Obituary: Dr. Burkhard Hense

On February 28th our friend and colleague Dr. Burkhard Hense suddenly passed away after a short illness. He is leaving us behind stunned and without words.

Dr. Burkhard Hense, Quelle: Helmholtz Zentrum München

Burkhard was born on January 7th, 1965 in Beleke/Warstein in Westphalia, where he spent his childhood. After finishing school in 1984 he studied biology at the Ruhr University Bochum. This is where the foundations for his interest in microbiology were laid. He then joined the Institute of Ecological Chemistry for a PhD and defended his doctoral thesis "Approach to use-dependent assessment of the re-utilization of decontaminated soils" at the Technische Universität München in 1998. This year he also joined the Institute of Biomathematics and Biometry which later became the Institute of Computational Biology due to his interest in using mathematical modeling and image analysis. He started working on algal communities and aquatic communities, applying advanced imaging methods for classification and quantification. Joining a rizosphere project, Burkhards professional interest then focused on quorum sensing. Within this field he became a widely visible and internationally respected expert.

His approach using modeling to analyse biochemical mechanisms received wide attention when he and his colleagues from the Research Unit Plant-Microbe-Interactions and the Department of Mathematics, Technische Universität München, received the Erwin-Schrödinger award for interdisciplinary science in 2007, based on their work of providing an explanation for the seemingly contradictory concepts of quorum sensing and diffusion sensing (Hense et al., Nat. Rev. Microb., 2007). His long-lasting collaboration with Christina Kuttler and Johannes Müller lead to many further papers on various aspects of bacterial interaction and evolutionary stable interaction patterns.

Burkhard always regarded his scientific work as interdisciplinary, serving a common scientific goal. Although firmly rooted within his background in microbiology, he contributed to many fields in biological research, as diverse as calcium signalling in apoptosis, endocrine disruptors of aquatic ecosystems, identification and quantification of algal communities, or mechanisms of development of diabetes. Bringing mathematical algorithms and computational tools into applications in biomedical research, he implemented and lived the Helmholtz mission in a consequent way.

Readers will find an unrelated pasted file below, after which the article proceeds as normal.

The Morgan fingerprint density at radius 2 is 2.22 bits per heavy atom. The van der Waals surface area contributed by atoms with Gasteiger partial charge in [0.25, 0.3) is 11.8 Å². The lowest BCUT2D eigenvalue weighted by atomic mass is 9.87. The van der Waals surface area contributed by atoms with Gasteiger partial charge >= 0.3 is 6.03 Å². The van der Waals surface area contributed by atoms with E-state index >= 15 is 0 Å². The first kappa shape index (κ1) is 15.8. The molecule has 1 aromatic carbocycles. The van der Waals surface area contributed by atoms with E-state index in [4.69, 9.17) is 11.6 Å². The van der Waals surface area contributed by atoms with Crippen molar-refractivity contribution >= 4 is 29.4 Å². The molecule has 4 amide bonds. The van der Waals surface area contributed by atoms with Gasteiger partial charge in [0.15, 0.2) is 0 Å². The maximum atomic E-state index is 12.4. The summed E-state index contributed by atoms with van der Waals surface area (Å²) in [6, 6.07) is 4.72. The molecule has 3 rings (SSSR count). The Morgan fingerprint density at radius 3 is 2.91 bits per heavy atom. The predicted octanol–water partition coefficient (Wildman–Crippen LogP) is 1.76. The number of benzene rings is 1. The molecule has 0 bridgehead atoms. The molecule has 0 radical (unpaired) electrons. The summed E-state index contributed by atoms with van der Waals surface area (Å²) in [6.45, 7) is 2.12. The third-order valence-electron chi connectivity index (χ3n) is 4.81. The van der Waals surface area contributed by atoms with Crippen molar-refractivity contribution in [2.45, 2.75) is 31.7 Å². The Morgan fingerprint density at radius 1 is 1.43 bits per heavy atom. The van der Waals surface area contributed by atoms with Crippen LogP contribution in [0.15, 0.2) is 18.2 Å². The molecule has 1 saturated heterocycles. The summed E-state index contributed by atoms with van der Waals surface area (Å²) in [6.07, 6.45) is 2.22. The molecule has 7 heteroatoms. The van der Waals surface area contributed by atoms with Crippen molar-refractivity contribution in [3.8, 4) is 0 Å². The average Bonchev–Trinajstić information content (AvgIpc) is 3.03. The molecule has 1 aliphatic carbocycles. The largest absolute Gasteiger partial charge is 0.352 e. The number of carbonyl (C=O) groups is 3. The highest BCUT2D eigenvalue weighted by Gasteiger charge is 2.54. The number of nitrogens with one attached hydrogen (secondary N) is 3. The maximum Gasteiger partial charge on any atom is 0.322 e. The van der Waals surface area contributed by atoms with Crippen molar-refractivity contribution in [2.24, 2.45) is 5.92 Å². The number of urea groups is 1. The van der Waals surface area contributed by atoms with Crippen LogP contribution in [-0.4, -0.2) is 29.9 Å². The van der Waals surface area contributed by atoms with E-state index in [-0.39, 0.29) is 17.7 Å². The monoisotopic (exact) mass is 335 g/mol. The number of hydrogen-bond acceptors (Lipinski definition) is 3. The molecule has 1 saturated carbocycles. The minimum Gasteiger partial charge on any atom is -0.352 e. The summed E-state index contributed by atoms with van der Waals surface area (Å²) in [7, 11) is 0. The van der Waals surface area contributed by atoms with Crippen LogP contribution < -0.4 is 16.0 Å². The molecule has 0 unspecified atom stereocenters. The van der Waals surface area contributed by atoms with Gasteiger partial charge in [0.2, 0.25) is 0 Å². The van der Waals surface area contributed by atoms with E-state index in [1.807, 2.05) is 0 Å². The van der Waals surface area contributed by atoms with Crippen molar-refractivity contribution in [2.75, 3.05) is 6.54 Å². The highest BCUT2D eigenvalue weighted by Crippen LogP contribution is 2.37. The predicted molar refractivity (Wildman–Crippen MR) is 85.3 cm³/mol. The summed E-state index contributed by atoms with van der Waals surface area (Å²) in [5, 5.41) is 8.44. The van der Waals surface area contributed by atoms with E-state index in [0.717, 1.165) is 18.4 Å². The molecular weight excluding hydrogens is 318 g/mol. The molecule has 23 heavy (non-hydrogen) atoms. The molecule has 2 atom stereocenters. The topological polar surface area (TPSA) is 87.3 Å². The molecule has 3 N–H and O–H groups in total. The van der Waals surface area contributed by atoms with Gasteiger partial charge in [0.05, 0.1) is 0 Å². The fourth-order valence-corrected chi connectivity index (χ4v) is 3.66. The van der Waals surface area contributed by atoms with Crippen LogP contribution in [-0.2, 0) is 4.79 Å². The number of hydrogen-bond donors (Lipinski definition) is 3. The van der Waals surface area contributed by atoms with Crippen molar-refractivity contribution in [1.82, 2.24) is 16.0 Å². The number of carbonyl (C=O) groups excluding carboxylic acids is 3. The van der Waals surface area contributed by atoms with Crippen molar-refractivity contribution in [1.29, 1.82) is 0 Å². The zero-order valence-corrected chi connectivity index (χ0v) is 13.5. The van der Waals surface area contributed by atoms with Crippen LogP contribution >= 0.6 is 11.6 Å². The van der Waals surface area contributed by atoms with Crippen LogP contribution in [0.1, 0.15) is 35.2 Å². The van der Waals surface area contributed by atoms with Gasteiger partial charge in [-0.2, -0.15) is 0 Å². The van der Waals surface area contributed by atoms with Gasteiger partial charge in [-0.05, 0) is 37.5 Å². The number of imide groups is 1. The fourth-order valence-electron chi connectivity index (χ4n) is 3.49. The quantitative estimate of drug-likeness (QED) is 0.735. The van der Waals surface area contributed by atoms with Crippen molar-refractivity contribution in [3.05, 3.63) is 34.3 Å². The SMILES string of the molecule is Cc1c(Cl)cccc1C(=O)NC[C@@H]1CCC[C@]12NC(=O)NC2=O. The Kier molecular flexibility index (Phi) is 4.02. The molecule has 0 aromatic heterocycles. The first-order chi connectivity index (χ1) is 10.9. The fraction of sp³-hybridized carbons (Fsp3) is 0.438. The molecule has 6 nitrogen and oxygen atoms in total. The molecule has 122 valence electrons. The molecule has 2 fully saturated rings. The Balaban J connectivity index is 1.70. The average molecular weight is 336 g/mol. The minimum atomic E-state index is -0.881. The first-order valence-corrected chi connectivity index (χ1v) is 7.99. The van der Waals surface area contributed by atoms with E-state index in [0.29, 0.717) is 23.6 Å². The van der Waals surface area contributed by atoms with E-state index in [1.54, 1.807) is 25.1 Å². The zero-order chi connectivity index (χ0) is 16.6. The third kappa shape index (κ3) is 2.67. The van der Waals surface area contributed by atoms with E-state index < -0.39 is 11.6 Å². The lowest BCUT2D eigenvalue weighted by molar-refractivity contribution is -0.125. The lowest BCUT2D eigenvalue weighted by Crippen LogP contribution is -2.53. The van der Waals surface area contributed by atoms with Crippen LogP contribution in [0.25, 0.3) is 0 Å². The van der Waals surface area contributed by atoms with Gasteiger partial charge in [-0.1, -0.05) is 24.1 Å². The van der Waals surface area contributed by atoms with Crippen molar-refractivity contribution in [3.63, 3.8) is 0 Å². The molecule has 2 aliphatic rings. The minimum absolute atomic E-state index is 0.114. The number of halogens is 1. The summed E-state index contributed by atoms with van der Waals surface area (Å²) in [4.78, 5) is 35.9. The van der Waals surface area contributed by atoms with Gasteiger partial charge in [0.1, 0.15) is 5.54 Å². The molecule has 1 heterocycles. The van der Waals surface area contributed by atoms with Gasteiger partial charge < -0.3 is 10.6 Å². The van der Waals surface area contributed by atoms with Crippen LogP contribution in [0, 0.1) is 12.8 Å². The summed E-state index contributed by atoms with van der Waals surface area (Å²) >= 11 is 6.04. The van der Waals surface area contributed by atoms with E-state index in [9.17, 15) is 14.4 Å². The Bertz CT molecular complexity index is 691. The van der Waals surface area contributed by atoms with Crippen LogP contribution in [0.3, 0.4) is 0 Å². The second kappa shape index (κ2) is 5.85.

Much of his scientific work was rooted in his charming and open way to communicate with other people. He had the gift of integrating people of various backgrounds, bringing them together towards a common scientific goal. His winning personality is well reflected in the wealth of contacts he continuingly held with many students, colleagues and former institute members. Burkhard never missed an opportunity to join in social activities such as card board games, opera, or leading kids through Munich zoo. Being a soccer aficionado he frenetically supported 1. FC Köln, not missing to engage with the biased fans of Munich teams.

Burkhard's interest in biology did not stop at work. Almost every free minute he spend at the nature reserve "Ismaninger Speichersee", watching out for rare bird species resting there for molt or helping the local authorities in fighting avian flue outbreaks. He even published reports on his ornithological passion (e.g. Köhler et al., Ornith. Anz. 2007).

Burkhard knew that one has to invest for true passion, and thus, he occasionally pushed the limits by embarking on adventurous trips to Papua New Guinea and similar remote locations. His way of taking life including its challenges and opportunities, never taking no for an answer, provided a guiding example for many of us. We will truly miss an invaluable colleague, a dedicated scientist and a genuine friend.

Dr. Wolfgang zu Castell-Rüdenhausen and the members of the ICB